Low Weight and Overweightness in Older Adults: Risk and Clinical Management

Jahangir, Eiman, De Schutter, Alban and Lavie, Carl J. (2014) Low Weight and Overweightness in Older Adults: Risk and Clinical Management. Progress in Cardiovascular Diseases, 57 2: 127-133. doi:10.1016/j.pcad.2014.01.001

Author Jahangir, Eiman
De Schutter, Alban
Lavie, Carl J.
Title Low Weight and Overweightness in Older Adults: Risk and Clinical Management
Journal name Progress in Cardiovascular Diseases   Check publisher's open access policy
ISSN 0033-0620
Publication date 2014
Sub-type Article (original research)
DOI 10.1016/j.pcad.2014.01.001
Open Access Status
Volume 57
Issue 2
Start page 127
End page 133
Total pages 7
Place of publication Maryland Heights, MO
Publisher W.B. Saunders Co.
Collection year 2015
Language eng
Subject 2705 Cardiology and Cardiovascular Medicine
Abstract The prevalence of individuals who are overweight or obese is growing exponentially in the United States and worldwide. This growth is concerning, as both overweightness and obesity lead to impaired physical function, decreased quality of life, and increased risk of chronic diseases. Additionally, overweightness and obesity are related to increased mortality among young and middle-aged adults. This weight-related risk of mortality is more ambiguous among older adults. In fact, obesity may be protective in this population, a relationship described as the "obesity paradox". In this review we discuss the effects of overweightness and obesity among the elderly on cardiovascular disease and all-cause mortality, along with the risks of low weight. We conclude by discussing the goal of weight management among older adults, focusing particularly on benefits of preserving lean body mass and muscular strength while stabilizing body fat. Ideally, overweight or mildly obese elderly individuals should devise a plan with their physicians to maintain their weight, while increasing lean body mass through a plan of healthy diet, behavioral therapy, and physical activity.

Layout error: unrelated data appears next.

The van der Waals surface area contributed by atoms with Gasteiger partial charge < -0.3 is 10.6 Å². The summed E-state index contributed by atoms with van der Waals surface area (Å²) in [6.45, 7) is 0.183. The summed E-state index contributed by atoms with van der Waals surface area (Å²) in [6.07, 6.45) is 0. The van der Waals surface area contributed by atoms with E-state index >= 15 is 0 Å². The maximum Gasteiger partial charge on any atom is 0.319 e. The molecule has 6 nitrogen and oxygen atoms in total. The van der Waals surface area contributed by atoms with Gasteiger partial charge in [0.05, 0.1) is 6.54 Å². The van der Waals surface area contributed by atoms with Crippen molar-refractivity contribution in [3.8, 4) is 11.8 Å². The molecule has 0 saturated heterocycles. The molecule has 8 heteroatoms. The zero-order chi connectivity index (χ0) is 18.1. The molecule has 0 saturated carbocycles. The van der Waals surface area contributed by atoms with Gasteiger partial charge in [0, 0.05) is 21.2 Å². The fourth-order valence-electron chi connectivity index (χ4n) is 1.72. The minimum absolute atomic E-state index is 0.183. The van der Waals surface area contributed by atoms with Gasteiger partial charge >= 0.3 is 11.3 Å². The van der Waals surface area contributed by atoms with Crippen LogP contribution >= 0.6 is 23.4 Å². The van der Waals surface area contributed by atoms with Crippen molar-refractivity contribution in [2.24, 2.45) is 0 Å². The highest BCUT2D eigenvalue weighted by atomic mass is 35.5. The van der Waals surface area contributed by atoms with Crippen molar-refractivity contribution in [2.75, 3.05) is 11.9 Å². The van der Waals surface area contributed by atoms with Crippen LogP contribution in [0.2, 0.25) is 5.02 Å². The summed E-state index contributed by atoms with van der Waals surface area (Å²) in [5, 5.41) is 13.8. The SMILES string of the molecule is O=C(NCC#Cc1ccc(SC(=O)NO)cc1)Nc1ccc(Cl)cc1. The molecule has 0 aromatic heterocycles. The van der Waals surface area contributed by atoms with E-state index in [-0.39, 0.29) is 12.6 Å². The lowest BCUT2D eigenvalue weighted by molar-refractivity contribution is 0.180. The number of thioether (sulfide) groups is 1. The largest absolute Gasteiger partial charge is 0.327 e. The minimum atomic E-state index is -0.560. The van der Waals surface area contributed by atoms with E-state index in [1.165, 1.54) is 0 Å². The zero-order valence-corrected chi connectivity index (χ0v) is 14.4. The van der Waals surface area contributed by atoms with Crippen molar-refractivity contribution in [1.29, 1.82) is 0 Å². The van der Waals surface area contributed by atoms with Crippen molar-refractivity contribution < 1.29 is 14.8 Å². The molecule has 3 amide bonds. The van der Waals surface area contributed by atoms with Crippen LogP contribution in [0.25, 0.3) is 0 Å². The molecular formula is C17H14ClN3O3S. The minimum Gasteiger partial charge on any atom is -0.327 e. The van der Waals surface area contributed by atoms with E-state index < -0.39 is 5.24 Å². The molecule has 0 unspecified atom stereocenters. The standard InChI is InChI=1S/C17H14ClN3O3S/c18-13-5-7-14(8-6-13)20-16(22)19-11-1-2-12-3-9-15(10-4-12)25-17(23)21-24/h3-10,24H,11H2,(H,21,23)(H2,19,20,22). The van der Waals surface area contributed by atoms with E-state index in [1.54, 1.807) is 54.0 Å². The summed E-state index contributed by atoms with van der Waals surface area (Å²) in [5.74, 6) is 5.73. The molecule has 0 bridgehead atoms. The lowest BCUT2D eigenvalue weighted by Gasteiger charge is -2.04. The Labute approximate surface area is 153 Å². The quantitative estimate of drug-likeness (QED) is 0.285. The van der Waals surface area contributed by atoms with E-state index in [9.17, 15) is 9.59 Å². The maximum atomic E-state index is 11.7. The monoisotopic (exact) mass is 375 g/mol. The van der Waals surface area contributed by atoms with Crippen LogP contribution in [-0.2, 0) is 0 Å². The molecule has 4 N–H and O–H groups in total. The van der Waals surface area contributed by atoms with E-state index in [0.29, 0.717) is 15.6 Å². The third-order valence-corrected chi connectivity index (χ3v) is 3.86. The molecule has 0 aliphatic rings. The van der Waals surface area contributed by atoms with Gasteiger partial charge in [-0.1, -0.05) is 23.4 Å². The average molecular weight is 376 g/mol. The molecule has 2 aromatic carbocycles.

Keyword Cardiovascular disease
Q-Index Code C1
Q-Index Status Confirmed Code
Institutional Status UQ

Document type: Journal Article
Sub-type: Article (original research)
Collections: Official 2015 Collection
School of Medicine Publications
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Citation counts: TR Web of Science Citation Count  Cited 11 times in Thomson Reuters Web of Science Article | Citations
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Created: Wed, 08 Apr 2015, 13:13:18 EST by Matthew Lamb on behalf of School of Medicine